Creating a Discord Bot using .NET Core and hosting it on Azure App Services

Niels Swimberghe

Niels Swimberghe - - Azure

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Discord is an online communication platform built specifically for gaming. You can chat with your friends in text channels, but most importantly talk to each other inside of voice channels.
There are multiple ways you can extend Discord as a developer, but we’ll learn how to extend Discord using its bot features.

Discord Bots #

Bots in Discord can be added to both voice and text channels where they can both listen and respond to users input. To real users, a bot looks just like a normal participant that can be online and offline, although explicitly marked as a bot. Permission management on channels also works the same for users and bots. This makes for an interesting platform to integrate services with.

To build your own bot, you need to connect to Discords WebSocket API’s. This can be a simple command line application running on a Raspberry PI, but we’ll use the WebJobs feature in Azure App Services to deploy our .NET Core project to. In our .NET Core project we’ll use the DSharpPlus library to more easily interact with the Discord API.

Creating our bot #

Before writing code, we need to create a Discord Bot in Discords Developer portal. Once created, you need to note down the “Token” and the “Client Id” as we’ll need both later. You can follow DSharpPlus’ tutorial on how to create this.

August 31, 2022 Discord Update: Reading Message Content is now a Privileged Intent. For this tutorial to work, you'll need to go into your Discord Application > Bot and find the "MESSAGE CONTENT INTENT" toggle, enable it and click "Save Changes". Once your bot reaches 100 or more servers, this will require verification and approval. Instead of using Message Content, Discord recommends using the Interactions API to bring new features like Slash CommandsButtons, and Select Menus that don't require access to message content.

Create a simple .NET Core console application using the dotnet CLI or your editor of choice.
Now add the DSharpPlus package to your project using either package manager or the dotnet CLI:

Install-Package DSharpPlus -Version 3.2.3
# or 
dotnet add package DSharpPlus --version 3.2.3

Now that’s been added, let’s write the minimum functionality to validate the bot works:

using DSharpPlus;
using DSharpPlus.EventArgs;
using System;
using System.Threading.Tasks;

namespace DiscordBotDemo
    public class Program
        public static async Task Main(string[] args)
            var discordClient = new DiscordClient(new DiscordConfiguration
                Token = "YOUR DISCORD TOKEN",
                TokenType = TokenType.Bot

            discordClient.MessageCreated += OnMessageCreated;

            await discordClient.ConnectAsync();
            await Task.Delay(-1);

        private static async Task OnMessageCreated(MessageCreateEventArgs e)
            if(string.Equals(e.Message.Content, "hello", StringComparison.OrdinalIgnoreCase))
                await e.Message.RespondAsync(e.Message.Author.Username);

When you build and run the application, you’ll notice nothing is happening. Nothing is happening because the bot hasn’t been added to any discord servers (aka guilds). To invite your bot to a Discord server, use the following OAuth link:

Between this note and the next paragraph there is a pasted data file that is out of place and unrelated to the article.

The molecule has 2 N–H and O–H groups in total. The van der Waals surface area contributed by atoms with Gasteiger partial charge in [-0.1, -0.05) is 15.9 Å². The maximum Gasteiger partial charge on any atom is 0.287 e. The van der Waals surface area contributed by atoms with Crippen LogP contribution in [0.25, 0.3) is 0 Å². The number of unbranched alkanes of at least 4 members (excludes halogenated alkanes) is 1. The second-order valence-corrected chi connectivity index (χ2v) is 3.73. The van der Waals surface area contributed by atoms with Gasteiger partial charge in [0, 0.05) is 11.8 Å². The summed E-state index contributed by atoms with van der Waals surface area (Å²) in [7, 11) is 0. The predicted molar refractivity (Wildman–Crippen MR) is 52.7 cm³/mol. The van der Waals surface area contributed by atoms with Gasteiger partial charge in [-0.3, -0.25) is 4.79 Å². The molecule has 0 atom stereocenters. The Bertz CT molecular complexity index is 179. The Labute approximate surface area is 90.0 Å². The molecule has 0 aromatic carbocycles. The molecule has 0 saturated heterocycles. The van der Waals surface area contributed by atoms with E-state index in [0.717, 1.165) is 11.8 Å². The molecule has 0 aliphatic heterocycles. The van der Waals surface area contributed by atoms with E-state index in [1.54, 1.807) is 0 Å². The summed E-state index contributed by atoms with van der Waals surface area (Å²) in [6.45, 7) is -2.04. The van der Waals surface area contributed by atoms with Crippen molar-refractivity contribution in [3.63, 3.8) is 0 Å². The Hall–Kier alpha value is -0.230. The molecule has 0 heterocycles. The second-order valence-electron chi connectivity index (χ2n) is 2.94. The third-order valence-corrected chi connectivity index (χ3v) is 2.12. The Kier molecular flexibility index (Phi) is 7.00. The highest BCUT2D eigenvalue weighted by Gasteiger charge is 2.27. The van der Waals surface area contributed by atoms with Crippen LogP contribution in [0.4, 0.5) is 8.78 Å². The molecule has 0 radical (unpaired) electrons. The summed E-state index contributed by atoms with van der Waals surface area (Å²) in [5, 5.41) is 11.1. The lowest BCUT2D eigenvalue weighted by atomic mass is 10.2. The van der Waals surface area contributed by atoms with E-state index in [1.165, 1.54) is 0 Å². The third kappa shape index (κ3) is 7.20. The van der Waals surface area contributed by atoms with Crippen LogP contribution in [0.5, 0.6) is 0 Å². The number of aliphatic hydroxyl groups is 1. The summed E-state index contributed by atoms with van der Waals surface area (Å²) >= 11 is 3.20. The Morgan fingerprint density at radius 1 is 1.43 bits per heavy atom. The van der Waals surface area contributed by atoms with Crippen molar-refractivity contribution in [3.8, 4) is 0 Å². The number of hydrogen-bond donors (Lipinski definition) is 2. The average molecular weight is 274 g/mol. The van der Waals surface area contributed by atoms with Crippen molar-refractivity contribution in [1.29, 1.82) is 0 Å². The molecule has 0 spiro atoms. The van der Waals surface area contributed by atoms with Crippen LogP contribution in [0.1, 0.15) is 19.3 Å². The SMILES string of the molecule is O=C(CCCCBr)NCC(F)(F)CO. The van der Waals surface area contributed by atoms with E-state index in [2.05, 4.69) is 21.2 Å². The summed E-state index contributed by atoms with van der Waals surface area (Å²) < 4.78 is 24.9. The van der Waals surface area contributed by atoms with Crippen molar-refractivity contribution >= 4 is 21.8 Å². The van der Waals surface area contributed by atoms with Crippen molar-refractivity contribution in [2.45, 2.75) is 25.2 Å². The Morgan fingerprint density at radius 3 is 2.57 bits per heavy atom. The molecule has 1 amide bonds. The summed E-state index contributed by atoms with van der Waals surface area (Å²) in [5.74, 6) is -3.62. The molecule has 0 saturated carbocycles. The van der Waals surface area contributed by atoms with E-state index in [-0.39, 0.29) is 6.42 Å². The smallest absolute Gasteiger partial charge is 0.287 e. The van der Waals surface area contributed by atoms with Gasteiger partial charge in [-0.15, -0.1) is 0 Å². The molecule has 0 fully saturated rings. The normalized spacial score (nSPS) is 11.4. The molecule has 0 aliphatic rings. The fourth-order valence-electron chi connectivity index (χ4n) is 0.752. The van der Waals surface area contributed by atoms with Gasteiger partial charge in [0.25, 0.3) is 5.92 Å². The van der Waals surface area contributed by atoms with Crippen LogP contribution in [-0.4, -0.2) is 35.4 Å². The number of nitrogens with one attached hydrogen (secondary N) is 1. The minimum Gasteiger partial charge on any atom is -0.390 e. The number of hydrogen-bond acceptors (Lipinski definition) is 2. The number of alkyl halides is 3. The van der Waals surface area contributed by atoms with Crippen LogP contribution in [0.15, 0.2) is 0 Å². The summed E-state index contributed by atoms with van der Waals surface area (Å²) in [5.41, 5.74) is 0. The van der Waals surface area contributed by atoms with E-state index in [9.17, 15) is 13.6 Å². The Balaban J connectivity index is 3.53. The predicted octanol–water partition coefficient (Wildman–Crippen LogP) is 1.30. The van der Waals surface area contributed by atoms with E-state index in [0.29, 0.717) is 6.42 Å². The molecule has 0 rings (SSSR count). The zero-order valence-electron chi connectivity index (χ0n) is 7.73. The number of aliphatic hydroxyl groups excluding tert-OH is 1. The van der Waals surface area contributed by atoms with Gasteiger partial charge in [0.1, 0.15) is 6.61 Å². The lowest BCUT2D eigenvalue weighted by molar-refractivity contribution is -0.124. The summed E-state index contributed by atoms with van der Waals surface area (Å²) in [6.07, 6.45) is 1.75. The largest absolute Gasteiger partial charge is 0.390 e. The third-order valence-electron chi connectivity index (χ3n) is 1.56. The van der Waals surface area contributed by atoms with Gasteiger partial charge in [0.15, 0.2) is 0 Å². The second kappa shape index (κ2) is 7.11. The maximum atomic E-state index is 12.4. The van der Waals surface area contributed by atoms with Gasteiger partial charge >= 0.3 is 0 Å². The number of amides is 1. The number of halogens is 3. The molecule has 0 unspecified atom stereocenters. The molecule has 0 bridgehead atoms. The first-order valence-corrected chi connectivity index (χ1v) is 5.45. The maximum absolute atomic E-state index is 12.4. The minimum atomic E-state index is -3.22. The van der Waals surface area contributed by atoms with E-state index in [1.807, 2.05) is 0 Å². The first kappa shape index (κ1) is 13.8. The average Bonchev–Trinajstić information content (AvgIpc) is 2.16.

Invite Discord Bot to server

Once your bot has been added to the server, simply type “hello” and it should respond to you with your username.

Discord Bot Demo Presence

Once you terminate your console app, the bot also goes offline in Discord.

Deploying to Azure App Service WebJobs #

In the previous section, we learned that the discord bot goes online when the console application is running, and immediately goes offline when the process has been terminated. For a bot to function, the console application needs to continuously be running.

This means Azure App Service websites isn’t a good deployment target, but the WebJobs feature inside of Azure App Service is a suitable host. Azure WebJobs can be used to automatically have some code execute when certain events happen such as a CRON trigger, Blob trigger, Service Bus message, etc.
WebJobs are the predecessor to Azure Functions and for most scenarios, Azure Functions is now the recommended approach. Unfortunately, Azure Functions can’t run forever and will time out if you try.
WebJobs on the other hand have one other mode of running called “Continuous” mode, so in our scenario WebJobs is recommended over Azure Functions.

The simplest way to deploy the console app to Azure WebJobs is using right click + publish inside of Visual Studio. Here you can choose to create a new Azure App Service:

Visual Studio Provision Azure App Service WebJobs

Before actually publishing your console application to Azure, change the WebJob Type from “Triggered” to “Continuous”:

Visual Studio WebJobs Publish Properties

Hit publish and your Discord bot will be online running in Azure within minutes!
Keep in mind, depending on the service plan (pricing) you picked, the feature “always on” won’t be available. For your discord bot to always be online, you have to enable “always on” or Azure will pause your WebJob.

Summary #

In this post we created a Discord Bot running in Azure using the following steps:

  • Create a Discord Bot in the Discord Developer portal
  • Create a .NET Core console application
  • Add the DSharpPlus package and use the library
  • Deploy the console app to host your Discord bot in Azure WebJobs

You can find the code on GitHub, and ask any question below. Cheers!

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